Martin Bale is an anthropological archaeologist engaged in research on Northeast Asia. The majority of his research has been on the pre-history and proto-history of the Korean Peninsula in the period 3500 BC-300 AD. Bale received his Ph.D. from the University of Toronto, and his dissertation is about patterns of storage and social change in Mumun Period Korea (c. 1500-300 BC). Bale is interested in how and why the very earliest socio-politically complex groups formed and developed, particularly from the perspective of agriculture, settlements, and political economy. He was at the Early Korea Project in the Korea Institute, Harvard University as an Associate in Research and Early Korea Project Fellow from 2009 to 2011 and as the Korea Foundation Postdoctoral Fellow from 2011 to 2012. Bale pursues an active program of fieldwork in Korea at sites in the Nam and Taehwa River basins. He taught “Approaches to Korean Archaeology” in the fall of 2012.
Akira Shimizu studies early modern Japanese history. His dissertation, “Eating Edo, Sensing Japan: Brand Foods and Market Culture in Late Tokugawa Japan, 1780-1868,” investigates the role played by specialty foods which, due to their symbolic meaning and place of production, added extra value to become much more than the object of consumption. Identifying the market as the arena in which merchants competed for the handling of specialty foods on a daily basis, his dissertation seeks a new approach to the end of early modern social order by focusing on the everyday life of commoners. As a Postdoctoral Associate at Yale University, Shimizu reworked his dissertation into a book manuscript and implemented a second project examining the commoners’ role in presenting “Japan” to the world in the middle of the nineteenth century. In spring 2013, he taught a course on food histories in East Asia.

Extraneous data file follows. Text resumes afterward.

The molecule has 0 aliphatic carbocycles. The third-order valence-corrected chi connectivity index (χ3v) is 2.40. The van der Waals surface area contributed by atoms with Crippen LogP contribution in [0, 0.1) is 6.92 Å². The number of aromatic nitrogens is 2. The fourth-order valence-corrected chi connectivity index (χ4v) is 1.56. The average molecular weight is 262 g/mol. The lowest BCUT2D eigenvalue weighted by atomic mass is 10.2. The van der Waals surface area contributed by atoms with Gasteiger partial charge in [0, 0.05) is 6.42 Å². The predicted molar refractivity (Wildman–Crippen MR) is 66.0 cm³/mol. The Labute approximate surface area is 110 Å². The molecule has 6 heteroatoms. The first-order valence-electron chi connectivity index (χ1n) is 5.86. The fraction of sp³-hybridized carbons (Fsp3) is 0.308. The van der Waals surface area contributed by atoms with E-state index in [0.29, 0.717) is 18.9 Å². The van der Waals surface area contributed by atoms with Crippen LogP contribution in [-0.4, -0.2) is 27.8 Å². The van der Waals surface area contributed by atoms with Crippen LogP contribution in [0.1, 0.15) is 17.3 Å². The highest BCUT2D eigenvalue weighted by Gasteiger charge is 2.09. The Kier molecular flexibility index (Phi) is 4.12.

Naoki Yamamoto specializes in film, literature, and the visual arts of Japan and East Asia. His research interests include world cinema, avant-garde art movements, cultural exchanges between the West and the non-West, the history of film and literary theories, gender and postcolonial studies, and the enduring relevance of a cinematic metaphor in today’s mediascape. His dissertation, “Realities That Matter: The Development of Realist Film Theory and Practice, 1895-1945” (Yale, 2012) offers the first comprehensive study of both aesthetic and philosophical responses of Japanese intellectuals to cinema’s ability to alter the very notion of the real in the age of mechanical reproduction. Through a critical reconfiguration of Japan’s long but largely neglected participation in the global circulation of film and its major theories, it proposes an alternative narrative that no longer presents Japanese cinema as an ideal “Other” of Western classical filmmaking. During his term as a CEAS Postdoctoral Associate, Yamamoto will develop his dissertation into a book manuscript, as well as continue his research into film’s particular role in shaping the experience of modernity in non-Western contexts. With this in mind, he taught a seminar entitled “Tracking Contemporary Asian Cinema” in the 2013 Spring semester.